As a Keller rental property owner, the probabilities are that someday, you’ll encounter a tenant asking if they can make a partial rent payment. While you may be eager to accept it since something is better than nothing, the reality is that accepting even one partial rent payment can trigger numerous difficulties soon after. While there are approaches to accept a partial rent payment and prevent the risks associated with it, for many landlords, the proper course of action in several instances is to take a firm stand and insist that your tenant pay their rent in full. In this segment, we’ll analyze why accepting partial rent payments can be so problematic and how to effectively control this tough issue.
Late Fee Disputes
Tenants may think they can avoid being charged late fees or other penalties outlined in their lease by making a partial rent payment. However, anything less than a full payment should still be subject to the same penalties that would arise if no payment was made. Many tenants don’t like late fees and may oppose or refuse to pay. If your tenant should decide to challenge that late fee in court, there’s a good chance the judge will side with your tenant no matter what your lease says.
Fair Housing Laws
Accepting partial rent payments from one tenant but not another also carries the risk of running headlong into a discrimination lawsuit. Federal Fair Housing laws are created to protect tenants in some protected classes from being treated unfairly by landlords. If you deny a tenant’s request to make a partial rent payment, and they catch on that you allowed a different tenant to do so, they could argue in court that you’ve discriminated against them. Even if you defend yourself successfully, you’ll end up paying for it in both legal fees and a damaged reputation.
If you’ve ever heard the saying, “give them an inch, and they’ll take a mile,” you know how challenging it can be to re-establish strong boundaries with some tenants after you have made an exception to the rule. If you agree to your tenant to make a late or partial payment without penalty one time, the odds are high that they will do it again – and push for more time or more leeway later on. They may also tend to realize that since you didn’t enforce one provision of the lease that you’ll be willing to overlook other violations, as well. You can avoid boundary-testing tenants by properly explaining your expectations in your lease documents and then sticking to them.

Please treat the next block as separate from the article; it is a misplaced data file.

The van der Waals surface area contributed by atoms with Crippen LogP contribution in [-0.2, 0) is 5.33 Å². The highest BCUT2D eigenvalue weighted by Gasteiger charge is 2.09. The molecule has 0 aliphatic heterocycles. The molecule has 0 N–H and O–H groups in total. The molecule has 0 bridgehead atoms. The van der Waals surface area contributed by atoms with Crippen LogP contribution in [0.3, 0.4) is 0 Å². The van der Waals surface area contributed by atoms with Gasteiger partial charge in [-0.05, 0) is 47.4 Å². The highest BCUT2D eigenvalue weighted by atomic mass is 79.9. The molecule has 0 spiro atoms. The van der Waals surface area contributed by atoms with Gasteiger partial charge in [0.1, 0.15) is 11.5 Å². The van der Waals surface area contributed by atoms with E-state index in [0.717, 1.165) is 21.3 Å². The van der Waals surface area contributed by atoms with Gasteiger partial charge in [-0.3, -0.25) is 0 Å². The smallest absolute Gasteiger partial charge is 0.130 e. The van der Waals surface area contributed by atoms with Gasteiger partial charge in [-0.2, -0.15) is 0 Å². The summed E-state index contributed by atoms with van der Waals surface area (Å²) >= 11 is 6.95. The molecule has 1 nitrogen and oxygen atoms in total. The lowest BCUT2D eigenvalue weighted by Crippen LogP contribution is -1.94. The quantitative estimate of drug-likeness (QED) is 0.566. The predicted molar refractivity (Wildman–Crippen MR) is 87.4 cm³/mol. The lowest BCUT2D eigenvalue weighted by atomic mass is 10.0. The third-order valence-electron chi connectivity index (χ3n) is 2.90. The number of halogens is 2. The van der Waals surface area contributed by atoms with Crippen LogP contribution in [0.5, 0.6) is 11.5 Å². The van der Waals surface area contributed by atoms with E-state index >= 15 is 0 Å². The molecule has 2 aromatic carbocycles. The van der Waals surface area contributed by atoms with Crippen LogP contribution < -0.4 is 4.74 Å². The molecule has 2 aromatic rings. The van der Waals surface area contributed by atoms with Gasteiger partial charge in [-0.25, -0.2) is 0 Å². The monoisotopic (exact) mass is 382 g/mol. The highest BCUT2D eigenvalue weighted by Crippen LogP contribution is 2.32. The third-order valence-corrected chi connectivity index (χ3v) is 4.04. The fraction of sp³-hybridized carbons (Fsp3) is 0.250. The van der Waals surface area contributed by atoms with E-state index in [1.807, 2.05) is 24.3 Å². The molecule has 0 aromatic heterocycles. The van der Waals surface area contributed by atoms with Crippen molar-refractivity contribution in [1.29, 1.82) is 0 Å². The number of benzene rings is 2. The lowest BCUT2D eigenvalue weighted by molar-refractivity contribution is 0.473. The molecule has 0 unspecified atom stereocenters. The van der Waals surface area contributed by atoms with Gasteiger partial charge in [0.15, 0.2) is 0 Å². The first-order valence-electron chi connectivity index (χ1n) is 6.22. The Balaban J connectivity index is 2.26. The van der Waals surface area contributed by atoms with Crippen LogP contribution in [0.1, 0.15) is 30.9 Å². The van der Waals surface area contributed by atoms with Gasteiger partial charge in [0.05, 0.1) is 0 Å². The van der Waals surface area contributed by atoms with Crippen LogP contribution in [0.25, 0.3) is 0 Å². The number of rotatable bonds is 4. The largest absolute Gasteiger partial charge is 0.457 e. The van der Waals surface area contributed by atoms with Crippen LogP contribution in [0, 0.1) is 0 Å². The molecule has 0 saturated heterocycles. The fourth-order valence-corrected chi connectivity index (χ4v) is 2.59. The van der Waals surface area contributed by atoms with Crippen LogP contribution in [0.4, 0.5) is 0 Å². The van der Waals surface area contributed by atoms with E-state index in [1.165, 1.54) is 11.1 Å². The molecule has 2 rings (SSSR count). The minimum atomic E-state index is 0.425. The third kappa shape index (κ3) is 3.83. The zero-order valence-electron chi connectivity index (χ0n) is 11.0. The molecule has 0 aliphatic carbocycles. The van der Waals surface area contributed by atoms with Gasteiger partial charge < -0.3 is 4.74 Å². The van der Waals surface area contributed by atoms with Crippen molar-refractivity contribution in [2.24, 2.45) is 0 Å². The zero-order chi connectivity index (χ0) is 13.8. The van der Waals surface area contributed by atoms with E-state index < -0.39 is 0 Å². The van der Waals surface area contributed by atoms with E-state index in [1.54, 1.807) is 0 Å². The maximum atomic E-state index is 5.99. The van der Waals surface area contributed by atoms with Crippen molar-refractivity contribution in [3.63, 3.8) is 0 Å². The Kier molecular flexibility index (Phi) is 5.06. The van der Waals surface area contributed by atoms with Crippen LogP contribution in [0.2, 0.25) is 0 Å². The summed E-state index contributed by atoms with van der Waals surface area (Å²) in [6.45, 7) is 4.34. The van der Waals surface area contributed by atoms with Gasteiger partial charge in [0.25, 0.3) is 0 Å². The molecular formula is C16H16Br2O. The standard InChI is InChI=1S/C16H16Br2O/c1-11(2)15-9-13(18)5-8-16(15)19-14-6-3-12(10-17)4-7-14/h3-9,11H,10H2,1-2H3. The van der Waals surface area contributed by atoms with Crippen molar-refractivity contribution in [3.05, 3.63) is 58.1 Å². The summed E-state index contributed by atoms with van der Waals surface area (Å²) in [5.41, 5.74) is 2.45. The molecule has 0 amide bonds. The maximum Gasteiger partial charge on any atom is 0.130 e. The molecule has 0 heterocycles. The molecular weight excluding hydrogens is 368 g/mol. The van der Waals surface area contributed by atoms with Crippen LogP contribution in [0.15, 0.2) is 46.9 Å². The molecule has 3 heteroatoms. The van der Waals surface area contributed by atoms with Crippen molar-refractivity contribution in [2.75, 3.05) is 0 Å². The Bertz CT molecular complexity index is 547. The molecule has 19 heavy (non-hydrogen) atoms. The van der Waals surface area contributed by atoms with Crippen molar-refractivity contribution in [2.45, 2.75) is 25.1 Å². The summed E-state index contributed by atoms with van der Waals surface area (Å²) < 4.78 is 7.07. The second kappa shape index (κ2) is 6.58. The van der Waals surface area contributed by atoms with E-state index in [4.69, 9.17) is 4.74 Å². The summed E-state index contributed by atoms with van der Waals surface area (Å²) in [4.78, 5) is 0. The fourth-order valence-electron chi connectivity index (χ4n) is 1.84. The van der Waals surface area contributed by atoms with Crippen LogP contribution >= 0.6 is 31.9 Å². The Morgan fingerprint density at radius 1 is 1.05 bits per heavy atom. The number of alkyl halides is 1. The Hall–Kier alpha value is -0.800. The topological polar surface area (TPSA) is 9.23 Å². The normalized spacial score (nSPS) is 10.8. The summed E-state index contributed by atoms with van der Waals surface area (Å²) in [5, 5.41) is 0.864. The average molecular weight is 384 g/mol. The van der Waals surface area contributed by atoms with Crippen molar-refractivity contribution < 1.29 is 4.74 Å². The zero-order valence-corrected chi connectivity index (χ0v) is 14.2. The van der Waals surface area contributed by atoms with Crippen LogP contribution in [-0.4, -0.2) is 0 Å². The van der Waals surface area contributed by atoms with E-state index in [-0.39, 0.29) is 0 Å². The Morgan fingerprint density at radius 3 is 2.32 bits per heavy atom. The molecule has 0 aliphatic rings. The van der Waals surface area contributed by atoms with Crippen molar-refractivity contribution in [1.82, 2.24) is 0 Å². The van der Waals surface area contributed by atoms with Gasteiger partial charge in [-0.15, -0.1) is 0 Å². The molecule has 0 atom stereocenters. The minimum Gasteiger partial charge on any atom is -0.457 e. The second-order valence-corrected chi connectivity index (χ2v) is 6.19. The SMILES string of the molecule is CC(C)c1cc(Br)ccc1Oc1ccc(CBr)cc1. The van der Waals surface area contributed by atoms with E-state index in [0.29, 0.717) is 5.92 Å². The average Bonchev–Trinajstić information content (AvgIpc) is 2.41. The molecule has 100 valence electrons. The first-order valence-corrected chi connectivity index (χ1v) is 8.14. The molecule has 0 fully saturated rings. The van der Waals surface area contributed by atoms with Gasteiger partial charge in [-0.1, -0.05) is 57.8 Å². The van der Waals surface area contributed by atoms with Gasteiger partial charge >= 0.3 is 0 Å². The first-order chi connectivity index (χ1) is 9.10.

If the issue becomes a worst-case scenario and you think you need to evict a tenant, accepting a partial rent payment can cause serious chaos in the eviction process. In some states, accepting even one dollar of rent payment from a tenant after you’ve started an eviction will fully void the process. You will not only have to start the actual eviction process over again from the very beginning but you will be stuck, unable to collect back rent payments while the eviction process takes its course. As relations with your tenant will inevitably deteriorate, the entire process is going to become increasingly difficult for everyone the longer it goes on.
Navigating Partial Payments
Mercifully, there are proactive things that can be done to eliminate some of the widely known risks incorporated with partial rent payments. Among them are:
- Setting Clear Expectations. Specify your rent payment policy in your lease documents, such as your policy on partial rent payments. This can help you clearly communicate your expectations to your tenant and reduce the possibilities that they will try to make a partial payment whatsoever.
- Get it in Writing. If you do choose to accept a one-time partial payment, put it in writing. Prepare and serve your tenant with a Notice of Nonpayment of Rent or other notice that exactly describes the terms of your accepting their partial payment, along with any appropriate late charges. Bear in mind to mention the consequences of any extra requests or failure to pay the rest of the past-due rent as agreed.
- Accept Multiple Forms of Payment. If your tenant comes up low on cash, one technique that you could avoid partial payments is to permit them to make their rent payment with a credit card or another payment procedure. Many modern payment methods deliver instant transfers and might give your tenant an added level of convenience in a pinch. Just keep in mind not to accept a personal check, specifically a post-dated one. A few tenants will try to “float” a bad check to buy time, but if the check bounces, you will be the one who shoulders the bank charges.
Knowing how to control partial rent payments is just one modest part of successfully managing rental properties. It’s a serious responsibility and not one for the faint-hearted. However, if you would want to reclaim your time and devote it to doing other pursuits, why not hire Real Property Management Meridian to handle the day-to-day tasks your properties need? Our Keller property managers will work directly with your tenants to ensure that things are done professionally, legally, and efficiently, providing you time and overall peace of mind. Contact us online today to learn more.
We are pledged to the letter and spirit of U.S. policy for the achievement of equal housing opportunity throughout the Nation. See Equal Housing Opportunity Statement for more information.